Did you know April is Parkinson’s Awareness month? The Parkinson’s Disease Foundation is working to help educate and shatter the myths around the disease.
Parkinson’s disease (PD) is a chronic and progressive movement disorder, meaning that symptoms continue and worsen over time. Nearly one million people in the US are living with Parkinson’s disease. The cause is unknown, and although there is presently no cure, there are treatment options such as medication and surgery to manage its symptoms. Parkinson’s generally develops after age of 65, but about 15 percent of patients have a young onset form of the disease that can appear before age 50.
The disease involves the malfunction and death of vital nerve cells in the brain, called neurons. Parkinson’s primarily affects neurons in an area of the brain called the substantia nigra. Some of these dying neurons produce dopamine, a chemical that sends messages to the part of the brain that controls movement and coordination. As PD progresses, the amount of dopamine produced in the brain decreases, leaving a person unable to control movement normally.
The specific group of symptoms that an individual experiences varies from person to person. Primary motor signs of Parkinson’s disease include the following.
- tremor of the hands, arms, legs, jaw and face
- bradykinesia or slowness of movement
- rigidity or stiffness of the limbs and trunk
- postural instability or impaired balance and coordination
Physical therapy for Parkinson’s is multifactorial. First and foremost would be fall prevention including assistive device training and decreasing their gait deviations. These patients tend to have a shuffled gait pattern with poor posture and high fall risk. They often “freeze” in doorways, thresholds, etc and need gait training to improve their safety. Other interventions would be strengthening to improve transfers and increase independence. And a hallmark of Parkinson’s treatment is repetitive, rhythmic movement which can decrease their common rigidity and increase ease of movement.
Physical therapy can help Parkinson patients with:
- Balance problems
- Lack of coordination
While occupational therapy for Parkinson’s patients generally provides assessment, treatment, and recommendations in the following areas:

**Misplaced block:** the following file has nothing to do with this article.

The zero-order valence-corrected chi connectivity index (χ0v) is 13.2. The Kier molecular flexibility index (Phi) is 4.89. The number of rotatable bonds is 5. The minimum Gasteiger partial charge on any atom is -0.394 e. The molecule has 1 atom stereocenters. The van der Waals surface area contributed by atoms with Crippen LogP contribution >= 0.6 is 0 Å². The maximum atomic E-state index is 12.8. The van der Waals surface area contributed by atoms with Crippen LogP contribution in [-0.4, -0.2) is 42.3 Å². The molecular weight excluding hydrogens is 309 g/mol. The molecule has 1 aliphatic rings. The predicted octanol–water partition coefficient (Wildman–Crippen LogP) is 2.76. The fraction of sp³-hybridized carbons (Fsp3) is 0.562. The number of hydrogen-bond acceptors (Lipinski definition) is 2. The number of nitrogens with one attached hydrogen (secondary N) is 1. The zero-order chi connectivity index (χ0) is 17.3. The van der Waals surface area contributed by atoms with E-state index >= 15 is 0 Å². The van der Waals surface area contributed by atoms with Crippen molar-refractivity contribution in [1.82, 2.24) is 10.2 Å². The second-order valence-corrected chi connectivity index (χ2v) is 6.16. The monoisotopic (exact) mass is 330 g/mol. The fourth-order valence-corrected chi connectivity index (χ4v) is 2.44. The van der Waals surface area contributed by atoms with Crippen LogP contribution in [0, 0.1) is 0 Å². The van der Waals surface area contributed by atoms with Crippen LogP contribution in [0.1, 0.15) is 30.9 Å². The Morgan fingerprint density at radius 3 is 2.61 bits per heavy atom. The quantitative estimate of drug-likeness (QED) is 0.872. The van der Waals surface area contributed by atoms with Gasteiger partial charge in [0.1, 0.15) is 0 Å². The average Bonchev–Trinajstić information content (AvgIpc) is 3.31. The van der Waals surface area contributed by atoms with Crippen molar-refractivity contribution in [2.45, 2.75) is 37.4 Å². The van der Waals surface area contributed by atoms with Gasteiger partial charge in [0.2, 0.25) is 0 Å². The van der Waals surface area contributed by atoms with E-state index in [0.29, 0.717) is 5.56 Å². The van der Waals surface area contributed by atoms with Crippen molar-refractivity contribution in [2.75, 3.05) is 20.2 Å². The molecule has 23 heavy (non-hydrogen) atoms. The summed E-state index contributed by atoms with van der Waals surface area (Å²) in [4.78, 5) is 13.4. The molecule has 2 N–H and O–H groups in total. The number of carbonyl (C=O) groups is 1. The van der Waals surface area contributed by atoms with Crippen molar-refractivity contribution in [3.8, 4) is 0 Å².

- Arm and hand therapy
- Handwriting aids
- Home modification information
- Driver evaluation and vehicle modification information
- Cooking and homemaking adaptations
- Eating and dinnerware adaptations
- Ways to make the most of your energy
- Computer modifications
- Workplace or work equipment modifications
- Leisure skill development
- Manual or electric wheelchair use
- Bathtub and toilet equipment use
- Dressing and grooming aids
Common Parkinson’s Myths and the Facts
Myth: All individuals with Parkinson’s disease have tremors, and tremors are always caused by Parkinson’s disease.
Fact: While tremor is the most recognized symptom of Parkinson’s disease, many Parkinson’s patients do not have tremors but have rigidity and slow movements. Thirty percent of patients do not have tremors at the onset of the disease. Tremors can be caused by many other conditions.
Myth: Parkinson’s disease causes individuals to have extra, uncontrolled movements.
Fact: The extra movements — called dyskinesia — associated with Parkinson’s disease aren’t caused by Parkinson’s. They’re actually a side effect of the medication used to treat the disease.
Myth: Only one part of the brain, the substantia nigra, is involved in Parkinson’s disease.
Fact: The latest findings suggest that Parkinson’s disease affects multiple areas of the brain.
Myth: Parkinson’s disease is strictly a movement-related disease.
Fact: Because Parkinson’s disease affects multiple areas of the brain, it has an array of non-motor symptoms, including swallowing disturbances, whispering, loss of smell, cognitive difficulties, depression, loss of impulse control, sleeping problems and bladder problems/constipation.
Myth: Parkinson’s disease is caused by genetics.
Fact: There is no known cause of Parkinson’s Disease. There seem to be many factors at play, including environmental and genetic factors. Only 5-10 percent of cases have a true genetic link.
Myth: Parkinson’s disease is curable.
Fact: There is currently no cure for Parkinson’s disease, partly because we still don’t understand the causes. We need to further examine the non-motor symptoms as possible key indicators in identifying causes and cures.
Myth: Medication is the only treatment.
Fact: There are options to treat and manage symptoms. Parkinson’s disease patients are initially treated with medication, but over time it becomes less effective. The next line of treatment is deep-brain stimulation, which involves placing electrodes in the brain to regulate abnormal brain impulses. Deep-brain stimulation can be a life-changing therapy to improve quality of life and restore order to an otherwise chaotic world.